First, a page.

Moses Returned to Egypt


Moses Returned to Egypt

November 23rd, 1958 @ 8:15 AM

Exodus 4:18-26

And Moses went and returned to Jethro his father in law, and said unto him, Let me go, I pray thee, and return unto my brethren which are in Egypt, and see whether they be yet alive. And Jethro said to Moses, Go in peace. And the LORD said unto Moses in Midian, Go, return into Egypt: for all the men are dead which sought thy life. And Moses took his wife and his sons, and set them upon an ass, and he returned to the land of Egypt: and Moses took the rod of God in his hand. And the LORD said unto Moses, When thou goest to return into Egypt, see that thou do all those wonders before Pharaoh, which I have put in thine hand: but I will harden his heart, that he shall not let the people go. And thou shalt say unto Pharaoh, Thus saith the LORD, Israel is my son, even my firstborn: And I say unto thee, Let my son go, that he may serve me: and if thou refuse to let him go, behold, I will slay thy son, even thy firstborn. And it came to pass by the way in the inn, that the LORD met him, and sought to kill him. Then Zipporah took a sharp stone, and cut off the foreskin of her son, and cast it at his feet, and said, Surely a bloody husband art thou to me. So he let him go: then she said, A bloody husband thou art, because of the circumcision.
Print Sermon
Downloadable Media
Share This Sermon
Play Audio

Show References:


Dr. W. A. Criswell

Exodus 4, 5

11-23-58    8:15 a.m.



Now we are going to turn in our Bibles to the fourth chapter of the Book of Exodus.  And this is the pastor of the First Baptist Church in Dallas bringing the morning message entitled Moses Returned to Egypt.  In the fourth chapter of the Book of Exodus, beginning at the eighteenth verse, we shall follow the Holy Scriptures this morning from Exodus 4:18, through the fifth chapter of the book.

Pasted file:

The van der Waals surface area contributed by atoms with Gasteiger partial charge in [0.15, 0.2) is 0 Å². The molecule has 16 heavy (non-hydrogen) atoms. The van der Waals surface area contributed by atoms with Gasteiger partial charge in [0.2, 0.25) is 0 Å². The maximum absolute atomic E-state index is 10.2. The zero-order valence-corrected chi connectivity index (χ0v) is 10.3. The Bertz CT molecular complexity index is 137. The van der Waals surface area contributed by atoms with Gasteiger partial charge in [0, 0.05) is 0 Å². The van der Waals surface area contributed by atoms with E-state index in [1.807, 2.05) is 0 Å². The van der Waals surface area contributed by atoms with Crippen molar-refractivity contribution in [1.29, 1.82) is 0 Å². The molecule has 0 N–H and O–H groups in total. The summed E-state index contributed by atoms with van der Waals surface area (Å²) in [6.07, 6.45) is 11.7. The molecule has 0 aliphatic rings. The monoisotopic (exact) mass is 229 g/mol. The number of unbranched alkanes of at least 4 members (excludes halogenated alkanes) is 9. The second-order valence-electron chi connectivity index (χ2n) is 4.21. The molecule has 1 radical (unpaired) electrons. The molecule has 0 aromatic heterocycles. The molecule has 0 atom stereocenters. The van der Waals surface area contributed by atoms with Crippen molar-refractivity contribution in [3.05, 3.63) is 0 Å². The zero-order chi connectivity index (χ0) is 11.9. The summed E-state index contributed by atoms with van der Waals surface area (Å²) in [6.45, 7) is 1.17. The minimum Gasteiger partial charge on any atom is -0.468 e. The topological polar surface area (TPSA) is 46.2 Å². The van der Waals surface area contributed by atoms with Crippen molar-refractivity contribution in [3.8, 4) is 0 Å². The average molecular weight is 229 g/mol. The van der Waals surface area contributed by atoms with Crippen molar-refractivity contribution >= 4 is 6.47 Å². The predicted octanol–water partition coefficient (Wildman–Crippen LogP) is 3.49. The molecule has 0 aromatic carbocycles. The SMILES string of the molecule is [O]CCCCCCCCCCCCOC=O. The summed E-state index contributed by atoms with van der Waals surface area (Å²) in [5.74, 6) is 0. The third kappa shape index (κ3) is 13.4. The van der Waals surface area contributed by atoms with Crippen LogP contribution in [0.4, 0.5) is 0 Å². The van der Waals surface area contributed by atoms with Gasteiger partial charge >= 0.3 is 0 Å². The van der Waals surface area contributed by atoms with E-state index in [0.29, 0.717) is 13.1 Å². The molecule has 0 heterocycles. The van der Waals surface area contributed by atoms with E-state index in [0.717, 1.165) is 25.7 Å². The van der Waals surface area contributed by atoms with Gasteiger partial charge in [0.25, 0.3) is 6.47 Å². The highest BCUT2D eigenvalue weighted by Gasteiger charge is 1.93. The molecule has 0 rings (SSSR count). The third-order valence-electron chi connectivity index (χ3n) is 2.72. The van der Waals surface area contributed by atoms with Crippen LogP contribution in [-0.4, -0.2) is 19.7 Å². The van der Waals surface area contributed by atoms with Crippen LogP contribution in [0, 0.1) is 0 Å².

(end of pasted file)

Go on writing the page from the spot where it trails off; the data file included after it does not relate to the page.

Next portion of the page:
In the great chapter of the heroes of the faith in the Book of Hebrews, four times it is said that what Moses did, he did by faith.  "By faith Moses," and then again, "By faith Moses," then again, "By faith Moses," four times, "By faith Moses" [Hebrews 11:23, 24, 27, 28].  That is the same appeal, the same desire of our Lord when He searches us.  The thing that He looks for is not how much of us there is, how much we are able, how gifted, or how strong, or how beautiful, or how fine, or how good, but what God looks for us, but the thing God looks for in us is that vital, necessary ingredient of faith.  And the reason for that is that by faith a man turns aside from himself and what he can do, and he gives himself as a channel, as a medium, as an instrument in the hands of God to see what God can do.  If a thing is easily done by us, it is not by faith that we accomplish it; we just go do it.  But a thing that is beyond us, that we cannot reach, that we cannot accomplish, we cannot achieve, we cannot do, we cannot attain unto it, then to attempt it, to reach out for it, is in ourselves impossible; and if it is done, it is done in the ableness and the might and the adequacy of God.  That’s what faith is:  the seizing upon a thing, the taking of a thing, the achievement of a thing, the doing of a thing that to us is impossible, we cannot attain unto it, but we give ourselves as instruments in God’s hands for God to do it.